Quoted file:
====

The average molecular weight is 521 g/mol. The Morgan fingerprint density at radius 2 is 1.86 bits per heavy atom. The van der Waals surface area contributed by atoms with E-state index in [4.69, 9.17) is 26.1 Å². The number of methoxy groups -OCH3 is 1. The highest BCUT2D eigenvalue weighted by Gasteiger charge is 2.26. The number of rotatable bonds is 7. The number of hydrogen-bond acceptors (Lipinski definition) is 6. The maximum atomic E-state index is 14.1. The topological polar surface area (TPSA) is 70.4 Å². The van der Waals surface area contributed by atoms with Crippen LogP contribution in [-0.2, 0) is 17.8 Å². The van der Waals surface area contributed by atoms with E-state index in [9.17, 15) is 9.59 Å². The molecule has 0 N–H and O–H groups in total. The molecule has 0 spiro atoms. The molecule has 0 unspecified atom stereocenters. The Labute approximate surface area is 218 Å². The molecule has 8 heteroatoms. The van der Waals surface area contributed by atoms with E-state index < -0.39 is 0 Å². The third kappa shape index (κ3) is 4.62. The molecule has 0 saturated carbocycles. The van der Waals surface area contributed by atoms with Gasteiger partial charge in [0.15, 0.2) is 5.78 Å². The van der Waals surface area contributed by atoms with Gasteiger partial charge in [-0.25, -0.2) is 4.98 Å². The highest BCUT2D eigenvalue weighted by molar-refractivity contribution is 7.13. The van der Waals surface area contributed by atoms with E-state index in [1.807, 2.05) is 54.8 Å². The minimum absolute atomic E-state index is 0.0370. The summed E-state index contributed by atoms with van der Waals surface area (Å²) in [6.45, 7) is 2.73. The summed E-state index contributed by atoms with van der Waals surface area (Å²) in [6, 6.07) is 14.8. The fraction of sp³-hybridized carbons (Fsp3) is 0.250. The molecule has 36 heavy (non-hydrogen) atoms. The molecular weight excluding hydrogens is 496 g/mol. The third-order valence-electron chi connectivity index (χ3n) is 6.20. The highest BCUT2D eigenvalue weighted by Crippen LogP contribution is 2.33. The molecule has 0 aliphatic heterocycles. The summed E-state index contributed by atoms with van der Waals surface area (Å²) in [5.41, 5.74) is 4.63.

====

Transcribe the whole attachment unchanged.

The average molecular weight is 521 g/mol. The Morgan fingerprint density at radius 2 is 1.86 bits per heavy atom. The van der Waals surface area contributed by atoms with E-state index in [4.69, 9.17) is 26.1 Å². The number of methoxy groups -OCH3 is 1. The highest BCUT2D eigenvalue weighted by Gasteiger charge is 2.26. The number of rotatable bonds is 7. The number of hydrogen-bond acceptors (Lipinski definition) is 6. The maximum atomic E-state index is 14.1. The topological polar surface area (TPSA) is 70.4 Å². The van der Waals surface area contributed by atoms with Crippen LogP contribution in [-0.2, 0) is 17.8 Å². The van der Waals surface area contributed by atoms with E-state index in [9.17, 15) is 9.59 Å². The molecule has 0 N–H and O–H groups in total. The molecule has 0 spiro atoms. The molecule has 0 unspecified atom stereocenters. The Labute approximate surface area is 218 Å². The molecule has 8 heteroatoms. The van der Waals surface area contributed by atoms with E-state index < -0.39 is 0 Å². The third kappa shape index (κ3) is 4.62. The molecule has 0 saturated carbocycles. The van der Waals surface area contributed by atoms with Gasteiger partial charge in [0.15, 0.2) is 5.78 Å². The van der Waals surface area contributed by atoms with Gasteiger partial charge in [-0.25, -0.2) is 4.98 Å². The highest BCUT2D eigenvalue weighted by molar-refractivity contribution is 7.13. The van der Waals surface area contributed by atoms with E-state index in [1.807, 2.05) is 54.8 Å². The minimum absolute atomic E-state index is 0.0370. The summed E-state index contributed by atoms with van der Waals surface area (Å²) in [6.45, 7) is 2.73. The summed E-state index contributed by atoms with van der Waals surface area (Å²) in [6, 6.07) is 14.8. The fraction of sp³-hybridized carbons (Fsp3) is 0.250. The molecule has 36 heavy (non-hydrogen) atoms. The molecular weight excluding hydrogens is 496 g/mol. The third-order valence-electron chi connectivity index (χ3n) is 6.20. The highest BCUT2D eigenvalue weighted by Crippen LogP contribution is 2.33. The molecule has 0 aliphatic heterocycles. The summed E-state index contributed by atoms with van der Waals surface area (Å²) in [5.41, 5.74) is 4.63.